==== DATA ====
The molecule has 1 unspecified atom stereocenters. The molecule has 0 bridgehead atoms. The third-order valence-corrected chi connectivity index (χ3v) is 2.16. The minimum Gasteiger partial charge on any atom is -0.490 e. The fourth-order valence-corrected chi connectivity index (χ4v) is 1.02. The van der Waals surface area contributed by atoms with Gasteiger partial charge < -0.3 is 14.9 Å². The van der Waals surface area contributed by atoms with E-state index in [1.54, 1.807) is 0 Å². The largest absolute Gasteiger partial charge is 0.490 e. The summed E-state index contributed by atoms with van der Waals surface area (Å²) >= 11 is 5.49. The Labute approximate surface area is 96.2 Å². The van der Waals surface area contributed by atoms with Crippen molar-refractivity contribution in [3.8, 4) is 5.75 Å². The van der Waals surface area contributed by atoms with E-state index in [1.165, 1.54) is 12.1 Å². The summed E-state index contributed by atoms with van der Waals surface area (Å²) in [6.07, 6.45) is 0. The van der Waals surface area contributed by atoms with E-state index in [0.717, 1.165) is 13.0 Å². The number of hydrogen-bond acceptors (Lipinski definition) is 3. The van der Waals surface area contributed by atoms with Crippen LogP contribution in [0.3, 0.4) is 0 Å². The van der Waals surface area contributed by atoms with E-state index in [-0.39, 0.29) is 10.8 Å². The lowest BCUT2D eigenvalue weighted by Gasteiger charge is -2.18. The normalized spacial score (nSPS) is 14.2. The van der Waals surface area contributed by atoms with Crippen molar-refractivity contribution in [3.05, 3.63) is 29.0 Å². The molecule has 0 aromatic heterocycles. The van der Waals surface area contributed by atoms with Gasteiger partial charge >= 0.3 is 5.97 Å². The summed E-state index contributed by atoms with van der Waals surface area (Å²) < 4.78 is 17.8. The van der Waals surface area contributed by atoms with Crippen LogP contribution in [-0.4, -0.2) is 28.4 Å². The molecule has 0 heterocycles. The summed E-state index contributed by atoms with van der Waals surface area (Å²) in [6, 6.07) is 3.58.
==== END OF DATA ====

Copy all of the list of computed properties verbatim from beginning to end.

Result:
The molecule has 1 unspecified atom stereocenters. The molecule has 0 bridgehead atoms. The third-order valence-corrected chi connectivity index (χ3v) is 2.16. The minimum Gasteiger partial charge on any atom is -0.490 e. The fourth-order valence-corrected chi connectivity index (χ4v) is 1.02. The van der Waals surface area contributed by atoms with Gasteiger partial charge < -0.3 is 14.9 Å². The van der Waals surface area contributed by atoms with E-state index in [1.54, 1.807) is 0 Å². The largest absolute Gasteiger partial charge is 0.490 e. The summed E-state index contributed by atoms with van der Waals surface area (Å²) >= 11 is 5.49. The Labute approximate surface area is 96.2 Å². The van der Waals surface area contributed by atoms with Crippen molar-refractivity contribution in [3.8, 4) is 5.75 Å². The van der Waals surface area contributed by atoms with E-state index in [1.165, 1.54) is 12.1 Å². The summed E-state index contributed by atoms with van der Waals surface area (Å²) in [6.07, 6.45) is 0. The van der Waals surface area contributed by atoms with E-state index in [0.717, 1.165) is 13.0 Å². The number of hydrogen-bond acceptors (Lipinski definition) is 3. The van der Waals surface area contributed by atoms with Crippen LogP contribution in [0.3, 0.4) is 0 Å². The van der Waals surface area contributed by atoms with E-state index in [-0.39, 0.29) is 10.8 Å². The lowest BCUT2D eigenvalue weighted by Gasteiger charge is -2.18. The normalized spacial score (nSPS) is 14.2. The van der Waals surface area contributed by atoms with Crippen molar-refractivity contribution in [3.05, 3.63) is 29.0 Å². The molecule has 0 aromatic heterocycles. The van der Waals surface area contributed by atoms with Gasteiger partial charge >= 0.3 is 5.97 Å². The summed E-state index contributed by atoms with van der Waals surface area (Å²) < 4.78 is 17.8. The van der Waals surface area contributed by atoms with Crippen LogP contribution in [-0.4, -0.2) is 28.4 Å². The molecule has 0 heterocycles. The summed E-state index contributed by atoms with van der Waals surface area (Å²) in [6, 6.07) is 3.58.